Thursday, 14 August 2008

On leadership and delegation

Cath News today highlighted some comments of Pope Benedict XVI on the role of priests, given at his meeting with clergy while on holiday. He emphasizes the importance of the role of the priest in the Church, but also talks about the need for proper delegation.

On delegation

As anyone who has been a leader or manager knows, delegation is the most difficult skill of all. It often seems easier to just do it all yourself - and it generally is, at least in the short term. In the longer term though, doing it all yourself is generally unsustainable!

The problem in the Church in recent times has mostly been inappropriate delegation - allowing the laity to take over tasks that really do belong with the priest. Nor do traditional communities appear to be immune from this problem, as the recent decision of the Institute of the Good Shepherd to pull out of its Brazilian apostolate attests.

But equally, I think there are areas where the laity can and indeed should be engaged. The issue is getting the balance right.

What the Pope said

You can find the full transcript of the remarks in English here, but the version of the Pope's comments on the Vatican Radio site are as follows:

"Fr Franz Pixner a priest with the task of guiding two big parishes then put the issue of the increasing pastoral demands on a decreasing number of priests, before the Pope, asking for advice on priestly celibacy, on the role of lay collaborators and women in parish life and for a word of encouragement for the many men who often find themselves alone beneath the burden of responsibilities.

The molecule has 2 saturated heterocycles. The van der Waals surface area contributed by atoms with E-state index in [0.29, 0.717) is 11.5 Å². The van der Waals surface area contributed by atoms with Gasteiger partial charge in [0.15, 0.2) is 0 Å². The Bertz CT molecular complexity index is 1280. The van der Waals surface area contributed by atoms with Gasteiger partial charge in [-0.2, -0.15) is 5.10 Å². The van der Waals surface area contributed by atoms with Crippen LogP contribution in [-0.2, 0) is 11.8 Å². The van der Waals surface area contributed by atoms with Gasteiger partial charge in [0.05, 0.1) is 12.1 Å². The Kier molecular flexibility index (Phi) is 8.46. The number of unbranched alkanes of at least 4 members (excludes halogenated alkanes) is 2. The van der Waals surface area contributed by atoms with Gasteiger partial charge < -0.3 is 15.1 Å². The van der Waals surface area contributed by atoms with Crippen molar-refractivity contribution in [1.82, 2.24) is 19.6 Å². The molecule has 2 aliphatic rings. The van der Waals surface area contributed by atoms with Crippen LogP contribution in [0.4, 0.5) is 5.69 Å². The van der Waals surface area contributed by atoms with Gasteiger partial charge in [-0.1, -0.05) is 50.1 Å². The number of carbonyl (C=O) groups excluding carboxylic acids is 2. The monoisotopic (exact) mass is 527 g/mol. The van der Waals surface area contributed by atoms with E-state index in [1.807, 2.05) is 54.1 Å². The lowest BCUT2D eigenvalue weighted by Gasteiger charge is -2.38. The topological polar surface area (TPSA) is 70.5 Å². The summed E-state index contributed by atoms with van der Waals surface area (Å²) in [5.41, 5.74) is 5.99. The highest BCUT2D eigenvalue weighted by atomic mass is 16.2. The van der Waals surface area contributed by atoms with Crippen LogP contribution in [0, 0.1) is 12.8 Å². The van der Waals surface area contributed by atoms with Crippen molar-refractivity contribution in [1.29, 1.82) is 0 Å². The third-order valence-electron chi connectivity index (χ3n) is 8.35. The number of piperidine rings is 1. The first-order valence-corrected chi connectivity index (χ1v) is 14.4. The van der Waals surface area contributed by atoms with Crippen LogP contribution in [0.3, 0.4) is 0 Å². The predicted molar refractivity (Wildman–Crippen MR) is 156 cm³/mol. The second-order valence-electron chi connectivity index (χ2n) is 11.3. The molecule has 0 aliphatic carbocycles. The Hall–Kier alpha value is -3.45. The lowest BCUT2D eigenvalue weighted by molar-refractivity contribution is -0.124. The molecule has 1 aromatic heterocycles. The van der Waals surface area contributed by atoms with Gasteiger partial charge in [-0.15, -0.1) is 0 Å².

The Pope began his reply noting the prominence of these concerns among today’s pastors. He noted no-one has a ready answer and that these issues are high on the agenda of the Synod of Bishops. We will always need priests who are totally dedicated to the Lord and therefore also to mankind….This means that we are taken from the community and given to the Lord, we totally belong to Him and we totally belong to the community…Therefore the priesthood is irreplaceable because through the Eucharist it builds the Church, in the Sacrament of Penitence it purifies.

I know only too well that today a priest finds himself guiding more than one parish, that he must always be available, and has difficulty in living this way…. He must find time for prayer and meditation, this will help him to prioritise and know how to delegate responsibilities to collaborators. I have the impression that people understand and appreciate when a priest is with God in prayer. Thus he must distinguish the tasks that others can do better than he, giving wider space to charisms within the community, particularly the movements, in communion with the diocese and its bishop..."

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